Patella Chondromalacia

Patella Chondromalacia is a softening of the articular cartilage of the patella, and is generally a result of trauma, or degenerative changes within the knee. This condition is commonly associated with patella femoral compression syndrome, and other knee injuries.

Understanding what causes chondromalacia, signs and symptoms, and treatment options can help you recover, and return to play faster.

What is Patella Chondromalacia?

Chrondromalacia is the term used to describe a degeneration of articular cartilage. Remember, articular cartilage is a hard, very slick type of cartilage that covers the ends of bones where they articulate, or touch, other bones. Usually found within the joints of the body, articular cartilage helps to reduce friction during movement. Patella chondromalacia refers to the articular cartilage on the undersurface of the patella.
Chondromalacia can be classified in 4 grades or stages. Grade I involves the softening of the articular cartilage. As the cartilage softens, it often takes on a rough appearance, much like very fine sandpaper. As the cartilage is normally very smooth and slick, this can lower the effectiveness of the cartilage, and increase the friction between the two bones.
Grade II chondromalacia involves a roughening of the cartilage. It begins to take on a very rough surface, and very small amounts of the cartilage are eroding away. Popping within the joint becomes common, and there may be mild pain associated with activities.

Grade III chondromalacia occurs when small pieces of the articular cartilage begin to break away. There may be holes in the articular cartilage, and the overall thickness is no longer uniform. This is usually accompanied by significant amounts of pain, popping, and possibly swelling.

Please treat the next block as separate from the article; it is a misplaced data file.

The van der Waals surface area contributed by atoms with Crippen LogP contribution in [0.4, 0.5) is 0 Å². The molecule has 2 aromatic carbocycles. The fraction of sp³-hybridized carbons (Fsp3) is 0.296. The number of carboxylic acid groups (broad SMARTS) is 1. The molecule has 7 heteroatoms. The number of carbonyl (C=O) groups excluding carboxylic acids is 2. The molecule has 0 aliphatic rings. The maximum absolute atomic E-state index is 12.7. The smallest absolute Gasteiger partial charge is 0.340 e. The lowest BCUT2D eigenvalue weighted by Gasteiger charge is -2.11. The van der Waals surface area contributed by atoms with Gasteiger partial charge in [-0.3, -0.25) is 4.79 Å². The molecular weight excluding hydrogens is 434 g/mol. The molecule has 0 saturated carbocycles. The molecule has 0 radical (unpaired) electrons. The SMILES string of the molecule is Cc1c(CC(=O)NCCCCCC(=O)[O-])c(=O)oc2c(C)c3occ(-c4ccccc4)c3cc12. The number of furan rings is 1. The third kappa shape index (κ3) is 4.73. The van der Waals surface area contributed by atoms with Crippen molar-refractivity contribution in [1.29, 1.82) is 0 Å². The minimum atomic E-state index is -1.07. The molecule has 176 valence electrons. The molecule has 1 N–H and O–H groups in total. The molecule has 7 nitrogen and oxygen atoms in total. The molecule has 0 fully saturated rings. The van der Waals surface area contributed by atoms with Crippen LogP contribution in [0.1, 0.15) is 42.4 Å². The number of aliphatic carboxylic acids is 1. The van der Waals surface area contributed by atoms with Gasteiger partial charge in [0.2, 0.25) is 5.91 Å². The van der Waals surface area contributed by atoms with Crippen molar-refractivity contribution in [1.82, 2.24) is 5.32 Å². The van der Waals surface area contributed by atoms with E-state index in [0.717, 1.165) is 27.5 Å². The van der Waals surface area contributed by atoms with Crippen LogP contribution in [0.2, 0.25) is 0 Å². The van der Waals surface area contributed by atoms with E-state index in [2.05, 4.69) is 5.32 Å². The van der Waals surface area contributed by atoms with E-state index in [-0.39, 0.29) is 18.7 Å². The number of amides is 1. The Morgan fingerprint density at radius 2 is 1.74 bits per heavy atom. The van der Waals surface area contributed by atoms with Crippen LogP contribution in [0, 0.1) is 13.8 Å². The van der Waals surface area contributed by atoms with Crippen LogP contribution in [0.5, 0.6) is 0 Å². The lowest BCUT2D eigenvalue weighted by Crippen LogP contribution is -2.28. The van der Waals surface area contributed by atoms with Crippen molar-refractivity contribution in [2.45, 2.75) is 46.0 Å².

Grade IV chondromalacia involves fissures or cracks in the cartilage that reveal the underlying bone. There may be large holes within the cartilage, and the exposure of the subchondral bone leads to severe pain and discomfort. There may also be loose pieces of articular cartilage floating within the joint.


This condition often begins slowly, as an ache or occasional sharp pain within the knee. The pain usually originates from the underside of the kneecap. Popping may occur, although it may not be painful. Contraction of the quadriceps muscles pull the patella into the femoral groove, and this compression causes a grinding sensation at the patella. There may be small amounts of swelling around the kneecap, and it may be tender to the touch. As the injury gets worse, pain will increase, and may hinder your athletic activities. Running and jumping will usually be the primary activities that increase pain. Deep sqautting may also be painful.

What Causes Patella Chondromalacia?

Patella chondromalacia does not occur on its own, and is not as common with traumatic knee injuries. The most common cause is patella femoral syndrome. With this injury, the normal mechanics of the patella are disrupted by various factors, and a degeneration of the cartilage occurs because it is unable to recieve the normal amounts of nutrients.

Traumaic knee injuries can also be a cause, however this is not as common as normal wear and tear on the knee. During a traumatic knee injury, there may be significant forces compressing the patella into the femoral groove, which leads to damage to the cartilage. As time passes, this damaged area becomes soft, and starts to erode away, leading to patella chondromalacia.


The most effective treatment is to determine the biomechanical factors that are causing the problem, and to address them. Patella femoral syndrome can be caused by many different factors, including flexibility, anatomical structure, muscular strength and balance, and biomechanics at the foot and ankle. By addressing these factors, you can restore the normal mechanics of the patella, and stop further damage to the cartilage. R.I.C.E. is also helpful in treating the pain and discomfort associated with this injury.

The only way to directly treat this injury is through surgical intervention. Arthroscopic surgery to "clean up" the articular cartilage may be necessary in some cases. The procedure involves a smoothing out of the cartilage and removal of any loose debris. Because patella chondromalacia is a result of other injuries, surgery just for this condition is not very common.


Patella chondromalacia is not a specific sports injury, but rather a result of other injuries, especially patella femoral syndrome. To treat this condition, the underlying causes must be identified and addressed. Resolution of biomechanical, flexibility, and strength issues is the most effective non-surgical treatment. As always, rest, ice, compression, and elevation are very beneficial in treating this condition.

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